Happy Birthday CORDIS
CORDIS has come a long way since the launch of three separate databases back in 1990. It has developed alongside the Internet, the Commission's Framework Programmes for research and attitudes towards communicating science. Now celebrating its 15th birthday, CORDIS comprises 200 services and some 210,000 pages. It is also accessed every month by around 250,000 users from more than 170 countries.
Many people have come and gone over the last 15 years, but CORDIS News found the only original member of the CORDIS team still working on the project and spoke to him about the last 15 years at CORDIS, as well as its future. Peter Finch, now 'Head of Sector for CORDIS Systems', was one of three people who worked to get CORDIS up and running.
'We had a grand idea, which with hindsight was quite a small idea,' says Mr Finch. The idea was indeed small by today's standards - three individual databases with information on EU funded programmes, projects and publications. The target audience was also quite small. The team was hoping to attract an upper limit of 500 users per month, says Mr Finch.
'And then we launched it, and everybody was surprised, including ourselves. It was a great satisfaction going from nothing to something that we could see people were using,' says Mr Finch.
CORDIS became the first service to provide this type of information for free, and was therefore immediately popular. It was its uniqueness that allowed the early CORDIS to get away with an 'abysmal' interface, believes Mr Finch: 'This information wasn't available elsewhere, so people were willing to jump through hoops to get it,' he says. Today, much thought of course goes into making CORDIS as accessible and user-friendly as possible.
Mr Finch also referred to the problems of collecting information. CORDIS was still relatively unknown, and Commission officials therefore were not automatically passing on documents. 'It was a hand-to-mouth existence,' he says. 'We were visiting offices and walking out with floppy discs in our pocket!'
The big breakthrough, as Mr Finch refers to it, was the appearance of the World Wide Web. For him, this was CORDIS' most exciting period. The service moved from being a minor part of a mainframe environment to a dedicated web environment, and immediately attracted more visitors. 'There was a sudden lift-off,' says Mr Finch. CORDIS was in fact the first Commission service to be launched on the Internet.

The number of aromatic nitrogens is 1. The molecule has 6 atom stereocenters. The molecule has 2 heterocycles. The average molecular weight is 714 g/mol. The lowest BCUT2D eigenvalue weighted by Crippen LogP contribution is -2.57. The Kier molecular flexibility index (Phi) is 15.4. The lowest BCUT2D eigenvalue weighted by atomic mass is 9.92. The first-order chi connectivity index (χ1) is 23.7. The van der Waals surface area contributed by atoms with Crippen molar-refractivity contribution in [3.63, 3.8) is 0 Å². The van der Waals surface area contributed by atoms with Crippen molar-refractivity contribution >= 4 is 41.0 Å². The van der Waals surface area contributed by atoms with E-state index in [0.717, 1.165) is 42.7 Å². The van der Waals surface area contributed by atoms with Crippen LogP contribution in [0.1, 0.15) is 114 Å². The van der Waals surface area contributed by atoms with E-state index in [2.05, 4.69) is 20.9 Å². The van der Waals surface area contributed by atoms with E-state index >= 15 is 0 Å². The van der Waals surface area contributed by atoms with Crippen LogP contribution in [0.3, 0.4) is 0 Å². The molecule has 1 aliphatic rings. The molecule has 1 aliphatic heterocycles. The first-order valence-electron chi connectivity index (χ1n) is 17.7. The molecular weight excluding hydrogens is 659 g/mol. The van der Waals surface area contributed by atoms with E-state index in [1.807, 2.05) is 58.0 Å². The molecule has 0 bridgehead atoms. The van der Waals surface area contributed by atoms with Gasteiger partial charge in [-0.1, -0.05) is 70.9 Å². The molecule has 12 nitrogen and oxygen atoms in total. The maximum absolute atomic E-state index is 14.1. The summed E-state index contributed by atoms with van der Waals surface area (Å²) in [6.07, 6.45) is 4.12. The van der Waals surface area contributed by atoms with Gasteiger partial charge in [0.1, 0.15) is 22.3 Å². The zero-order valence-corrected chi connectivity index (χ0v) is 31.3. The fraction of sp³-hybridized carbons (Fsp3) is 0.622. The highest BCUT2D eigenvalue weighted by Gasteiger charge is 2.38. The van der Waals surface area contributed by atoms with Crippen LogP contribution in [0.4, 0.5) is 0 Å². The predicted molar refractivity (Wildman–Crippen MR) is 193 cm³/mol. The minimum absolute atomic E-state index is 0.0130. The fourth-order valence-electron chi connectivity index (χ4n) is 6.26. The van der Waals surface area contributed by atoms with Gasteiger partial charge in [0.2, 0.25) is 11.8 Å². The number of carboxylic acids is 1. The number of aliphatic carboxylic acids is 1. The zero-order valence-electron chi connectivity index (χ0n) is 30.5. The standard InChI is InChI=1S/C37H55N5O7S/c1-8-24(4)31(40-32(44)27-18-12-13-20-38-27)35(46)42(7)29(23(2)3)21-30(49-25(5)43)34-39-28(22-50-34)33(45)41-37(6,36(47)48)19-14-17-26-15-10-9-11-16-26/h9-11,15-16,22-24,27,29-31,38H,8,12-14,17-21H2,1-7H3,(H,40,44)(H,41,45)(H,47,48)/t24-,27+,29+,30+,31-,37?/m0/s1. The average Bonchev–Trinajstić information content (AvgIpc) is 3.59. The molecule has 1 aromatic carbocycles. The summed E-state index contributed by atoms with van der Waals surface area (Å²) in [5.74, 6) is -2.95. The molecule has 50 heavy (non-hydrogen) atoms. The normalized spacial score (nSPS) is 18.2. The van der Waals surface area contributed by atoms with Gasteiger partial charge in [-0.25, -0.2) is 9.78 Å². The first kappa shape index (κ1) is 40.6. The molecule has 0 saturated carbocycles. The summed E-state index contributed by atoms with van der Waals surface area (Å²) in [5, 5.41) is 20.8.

Since then, CORDIS has grown alongside the Framework Programmes. When the Sixth Framework Programme (FP6) was launched, there was a dramatic surge in work, says Mr Finch. 'The interest shoots up at the beginning of the programme and we have to anticipate it.'
The most recent change has been the migration of CORDIS from its old .lu domain name to that of the European Community. The move to the 'europa' domain is described as 'essential' by Mr Finch. 'Many have been confused by the fact that we had a .lu top level domain, and wonder whether the information on CORDIS is official. This authenticates and validates the message,' he explains.
Asked why he believes that CORDIS has had such a long life, Mr Finch turns the question around, saying that: 'For a programme the size of the Framework Programme, it seems quite astonishing that people weren't allocating a reasonable percentage of resources to an integrated and focussed dissemination of information during the early Framework Programmes'.
'There must be a determined and committed responsibility to disseminate information to the public, both upstream to participants, and downstream in terms of project results,' he adds.
The Head of Sector is confident that there will be a role for CORDIS for a very long time to come, and perhaps a more extensive role than that of today. 'In the past CORDIS has been linked to the Framework Programmes. In the future it is likely that that basis will expand. We expect to be centrally involved in FP7, and also in the Competitiveness and Innovation Framework Programme (CIP),' says Mr Finch. 'As long as it is the duty of the EU to act in areas of research and innovation, a service such as CORDIS has to exist.'
Looking again to the future, Mr Finch envisages CORDIS developing more of a role outside of the Framework Programmes, 'possibly involving national research'. This has already begun with some work on ERA-WATCH. Involvement in a future European science portal is also under discussion.
Data Source Provider: CIMS; CORDIS News interview with Peter Finch
Document Reference: Based on a CORDIS News interview with Peter Finch
Subject Index: Information, Media; Scientific Research